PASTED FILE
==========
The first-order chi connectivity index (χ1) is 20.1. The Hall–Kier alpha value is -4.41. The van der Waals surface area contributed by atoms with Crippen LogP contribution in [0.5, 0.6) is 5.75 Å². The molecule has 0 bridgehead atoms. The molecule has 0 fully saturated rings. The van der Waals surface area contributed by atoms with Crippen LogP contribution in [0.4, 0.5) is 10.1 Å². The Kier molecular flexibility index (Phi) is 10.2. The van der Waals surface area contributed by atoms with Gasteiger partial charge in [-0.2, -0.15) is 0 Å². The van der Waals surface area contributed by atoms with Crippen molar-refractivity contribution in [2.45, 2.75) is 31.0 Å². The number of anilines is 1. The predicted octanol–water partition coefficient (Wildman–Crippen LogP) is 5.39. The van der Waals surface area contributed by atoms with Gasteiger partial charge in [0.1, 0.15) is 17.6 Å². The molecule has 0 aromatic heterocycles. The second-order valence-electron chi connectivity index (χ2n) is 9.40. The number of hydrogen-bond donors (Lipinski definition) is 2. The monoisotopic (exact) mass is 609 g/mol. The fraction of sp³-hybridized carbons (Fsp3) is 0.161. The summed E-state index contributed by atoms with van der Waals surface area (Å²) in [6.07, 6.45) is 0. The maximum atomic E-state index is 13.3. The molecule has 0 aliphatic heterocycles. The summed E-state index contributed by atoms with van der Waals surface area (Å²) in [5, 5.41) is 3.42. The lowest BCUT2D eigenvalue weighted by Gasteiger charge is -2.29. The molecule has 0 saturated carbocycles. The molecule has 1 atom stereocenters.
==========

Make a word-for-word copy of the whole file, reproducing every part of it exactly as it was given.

The first-order chi connectivity index (χ1) is 20.1. The Hall–Kier alpha value is -4.41. The van der Waals surface area contributed by atoms with Crippen LogP contribution in [0.5, 0.6) is 5.75 Å². The molecule has 0 bridgehead atoms. The molecule has 0 fully saturated rings. The van der Waals surface area contributed by atoms with Crippen LogP contribution in [0.4, 0.5) is 10.1 Å². The Kier molecular flexibility index (Phi) is 10.2. The van der Waals surface area contributed by atoms with Gasteiger partial charge in [-0.2, -0.15) is 0 Å². The van der Waals surface area contributed by atoms with Crippen molar-refractivity contribution in [2.45, 2.75) is 31.0 Å². The number of anilines is 1. The predicted octanol–water partition coefficient (Wildman–Crippen LogP) is 5.39. The van der Waals surface area contributed by atoms with Gasteiger partial charge in [0.1, 0.15) is 17.6 Å². The molecule has 0 aromatic heterocycles. The second-order valence-electron chi connectivity index (χ2n) is 9.40. The number of hydrogen-bond donors (Lipinski definition) is 2. The monoisotopic (exact) mass is 609 g/mol. The fraction of sp³-hybridized carbons (Fsp3) is 0.161. The summed E-state index contributed by atoms with van der Waals surface area (Å²) in [6.07, 6.45) is 0. The maximum atomic E-state index is 13.3. The molecule has 0 aliphatic heterocycles. The summed E-state index contributed by atoms with van der Waals surface area (Å²) in [5, 5.41) is 3.42. The lowest BCUT2D eigenvalue weighted by Gasteiger charge is -2.29. The molecule has 0 saturated carbocycles. The molecule has 1 atom stereocenters.